This evening I was lucky enough to get a photo of a Purple Hairstreak which for me is very special little insect. I love the whole family of British Hairstreaks as they (with the exception of the Green Hairstreak) have secretive lives and can seldom come down to the aspiring butterfly photographer. I have long since lost count of the many hours I have put into trying to get pics when the best views I could achieve is of their tiny silhouettes as they fly around their canopy of choice. Despite this a mixture of persistence, good luck and a few tip offs have meant that I have managed to get decent pics of the five British Hairstreaks with the final one tonight - this being the Purple Hairstreak. I find it slightly bizarre really that it took me this long to get a decent shot of one of the commonest Hairstreaks, and one which I regularly see flying around the large Oaks when I am out but until tonight I have never seen one down at eye level. This evening's Purple Hairstreak pics are included below and as it finishes my set of pics of the family I have decided to include all my best Hairstreak pics on one post, so apologies for regular readers as most of these pics you will have seen before.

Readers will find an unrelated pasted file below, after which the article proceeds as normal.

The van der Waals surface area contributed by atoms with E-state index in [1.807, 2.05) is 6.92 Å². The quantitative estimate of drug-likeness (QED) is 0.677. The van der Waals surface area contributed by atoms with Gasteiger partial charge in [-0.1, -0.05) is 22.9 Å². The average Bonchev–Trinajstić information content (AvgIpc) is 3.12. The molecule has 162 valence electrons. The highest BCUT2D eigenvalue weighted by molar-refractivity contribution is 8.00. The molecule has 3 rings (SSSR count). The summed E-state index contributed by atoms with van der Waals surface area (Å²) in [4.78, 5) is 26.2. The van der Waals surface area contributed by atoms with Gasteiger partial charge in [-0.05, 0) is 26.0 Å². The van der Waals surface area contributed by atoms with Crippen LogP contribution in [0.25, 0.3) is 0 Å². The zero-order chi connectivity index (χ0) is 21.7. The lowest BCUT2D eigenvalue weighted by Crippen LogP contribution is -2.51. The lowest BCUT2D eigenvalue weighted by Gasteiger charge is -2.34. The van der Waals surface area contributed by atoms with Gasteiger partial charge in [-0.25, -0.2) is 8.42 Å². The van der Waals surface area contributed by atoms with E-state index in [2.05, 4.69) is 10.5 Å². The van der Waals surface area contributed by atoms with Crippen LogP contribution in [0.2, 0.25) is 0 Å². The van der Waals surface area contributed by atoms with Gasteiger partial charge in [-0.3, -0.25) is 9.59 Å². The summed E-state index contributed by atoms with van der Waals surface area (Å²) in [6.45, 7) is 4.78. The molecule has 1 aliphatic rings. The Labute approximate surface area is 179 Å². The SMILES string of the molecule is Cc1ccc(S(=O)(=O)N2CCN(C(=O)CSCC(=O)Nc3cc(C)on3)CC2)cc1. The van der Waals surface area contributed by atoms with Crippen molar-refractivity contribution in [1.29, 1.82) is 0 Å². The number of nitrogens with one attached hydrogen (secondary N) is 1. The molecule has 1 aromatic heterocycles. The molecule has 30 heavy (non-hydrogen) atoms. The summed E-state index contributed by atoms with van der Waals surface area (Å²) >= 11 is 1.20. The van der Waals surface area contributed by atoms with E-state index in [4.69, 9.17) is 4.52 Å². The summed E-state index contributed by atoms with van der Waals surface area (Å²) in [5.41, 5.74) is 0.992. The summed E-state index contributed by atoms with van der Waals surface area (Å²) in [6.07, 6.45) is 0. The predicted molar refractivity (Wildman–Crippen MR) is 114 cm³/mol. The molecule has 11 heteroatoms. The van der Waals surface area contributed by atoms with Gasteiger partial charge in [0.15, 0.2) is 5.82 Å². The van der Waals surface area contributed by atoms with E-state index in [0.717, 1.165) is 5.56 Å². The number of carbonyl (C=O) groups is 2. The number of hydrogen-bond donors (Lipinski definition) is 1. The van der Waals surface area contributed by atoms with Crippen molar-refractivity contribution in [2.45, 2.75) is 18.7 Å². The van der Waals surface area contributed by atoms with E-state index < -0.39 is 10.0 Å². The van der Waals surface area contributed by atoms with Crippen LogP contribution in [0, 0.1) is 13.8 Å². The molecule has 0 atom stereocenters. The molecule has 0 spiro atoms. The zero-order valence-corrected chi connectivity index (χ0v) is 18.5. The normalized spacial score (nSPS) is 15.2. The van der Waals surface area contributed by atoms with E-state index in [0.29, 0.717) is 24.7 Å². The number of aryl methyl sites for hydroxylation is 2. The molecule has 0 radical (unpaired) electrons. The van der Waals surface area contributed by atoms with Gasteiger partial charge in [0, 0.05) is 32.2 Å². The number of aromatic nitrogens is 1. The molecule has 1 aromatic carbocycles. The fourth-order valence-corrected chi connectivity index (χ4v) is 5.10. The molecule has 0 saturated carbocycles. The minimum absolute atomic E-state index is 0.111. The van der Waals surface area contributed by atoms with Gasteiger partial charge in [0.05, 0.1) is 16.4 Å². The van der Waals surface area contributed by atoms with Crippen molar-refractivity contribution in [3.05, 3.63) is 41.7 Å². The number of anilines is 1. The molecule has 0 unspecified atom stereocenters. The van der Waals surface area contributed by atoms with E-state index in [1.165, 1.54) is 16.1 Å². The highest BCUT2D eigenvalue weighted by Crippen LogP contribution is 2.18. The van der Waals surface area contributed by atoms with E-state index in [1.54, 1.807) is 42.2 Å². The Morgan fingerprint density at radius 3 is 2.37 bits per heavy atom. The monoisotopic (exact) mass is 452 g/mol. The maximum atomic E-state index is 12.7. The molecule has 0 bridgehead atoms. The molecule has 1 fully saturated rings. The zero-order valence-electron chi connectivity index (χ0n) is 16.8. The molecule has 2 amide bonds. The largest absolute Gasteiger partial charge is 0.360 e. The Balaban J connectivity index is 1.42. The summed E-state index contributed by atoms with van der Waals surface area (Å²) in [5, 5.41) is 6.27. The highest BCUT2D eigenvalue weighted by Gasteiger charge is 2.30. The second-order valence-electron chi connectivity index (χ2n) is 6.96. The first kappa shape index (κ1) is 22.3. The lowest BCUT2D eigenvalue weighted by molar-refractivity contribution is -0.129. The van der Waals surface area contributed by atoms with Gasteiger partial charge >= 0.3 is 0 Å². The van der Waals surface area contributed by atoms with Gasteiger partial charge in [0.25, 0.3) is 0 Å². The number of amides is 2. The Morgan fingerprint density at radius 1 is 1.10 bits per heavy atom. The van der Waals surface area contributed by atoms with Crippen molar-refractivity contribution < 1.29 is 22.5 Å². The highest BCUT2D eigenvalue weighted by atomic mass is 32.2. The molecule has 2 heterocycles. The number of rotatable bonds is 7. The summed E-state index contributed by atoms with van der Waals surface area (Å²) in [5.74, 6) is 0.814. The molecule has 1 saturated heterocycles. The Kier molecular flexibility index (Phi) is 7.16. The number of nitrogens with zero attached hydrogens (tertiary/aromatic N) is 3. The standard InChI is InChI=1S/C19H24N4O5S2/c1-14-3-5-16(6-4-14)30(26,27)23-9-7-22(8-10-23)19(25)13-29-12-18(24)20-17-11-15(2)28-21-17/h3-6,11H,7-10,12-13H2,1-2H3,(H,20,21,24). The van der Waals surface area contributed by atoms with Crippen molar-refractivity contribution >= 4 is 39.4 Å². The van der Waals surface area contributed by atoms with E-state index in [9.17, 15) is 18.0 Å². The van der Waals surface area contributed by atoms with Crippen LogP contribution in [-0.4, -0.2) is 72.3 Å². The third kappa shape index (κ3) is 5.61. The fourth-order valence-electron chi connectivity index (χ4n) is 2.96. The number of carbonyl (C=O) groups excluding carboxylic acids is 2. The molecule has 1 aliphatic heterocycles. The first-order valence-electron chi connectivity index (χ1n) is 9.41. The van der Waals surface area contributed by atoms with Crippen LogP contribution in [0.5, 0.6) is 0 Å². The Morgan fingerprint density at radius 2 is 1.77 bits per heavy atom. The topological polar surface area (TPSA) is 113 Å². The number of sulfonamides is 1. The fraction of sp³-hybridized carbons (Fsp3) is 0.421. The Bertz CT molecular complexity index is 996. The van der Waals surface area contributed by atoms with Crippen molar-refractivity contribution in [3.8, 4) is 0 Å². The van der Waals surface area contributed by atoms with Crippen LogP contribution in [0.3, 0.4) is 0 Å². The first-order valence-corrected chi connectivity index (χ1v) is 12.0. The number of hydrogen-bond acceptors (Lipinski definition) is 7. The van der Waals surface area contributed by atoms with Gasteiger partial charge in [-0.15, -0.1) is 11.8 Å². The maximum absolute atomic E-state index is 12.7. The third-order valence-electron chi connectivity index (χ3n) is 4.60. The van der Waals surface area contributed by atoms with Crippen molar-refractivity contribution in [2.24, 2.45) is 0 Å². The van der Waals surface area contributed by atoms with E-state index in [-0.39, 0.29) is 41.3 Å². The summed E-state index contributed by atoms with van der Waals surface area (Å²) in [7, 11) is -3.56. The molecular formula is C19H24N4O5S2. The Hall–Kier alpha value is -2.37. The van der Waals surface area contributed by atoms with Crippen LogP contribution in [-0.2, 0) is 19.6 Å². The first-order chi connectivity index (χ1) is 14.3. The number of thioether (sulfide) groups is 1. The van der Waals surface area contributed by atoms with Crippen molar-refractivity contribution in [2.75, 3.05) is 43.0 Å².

Black Hairstreak
The Black Hairstreak is one of the rarest of our butterflies and is only found in a handful of sites in Britain. Luckily for us here in Northants one of the best places to see them is Glapthorn Cow Pastures near Oundle. They are stunners and always draw in quite a crowd when they emerge which can sometimes mean they are a challenge to photograph as a crowd of people can rush to see one if an individual tumbles down from the Blackthorn, particularly in years of bad weather when low down specimens can be few and far between! Lucky 2014 had superb weather during the period they were on the wing and I was lucky enough to have them almost to myself this year during my brief but productive visit after work. The main identifying feature is the row of black spots running along the out edge of the hindwing (compare to the White Letter  Hairstreak at the end of this post for comparison).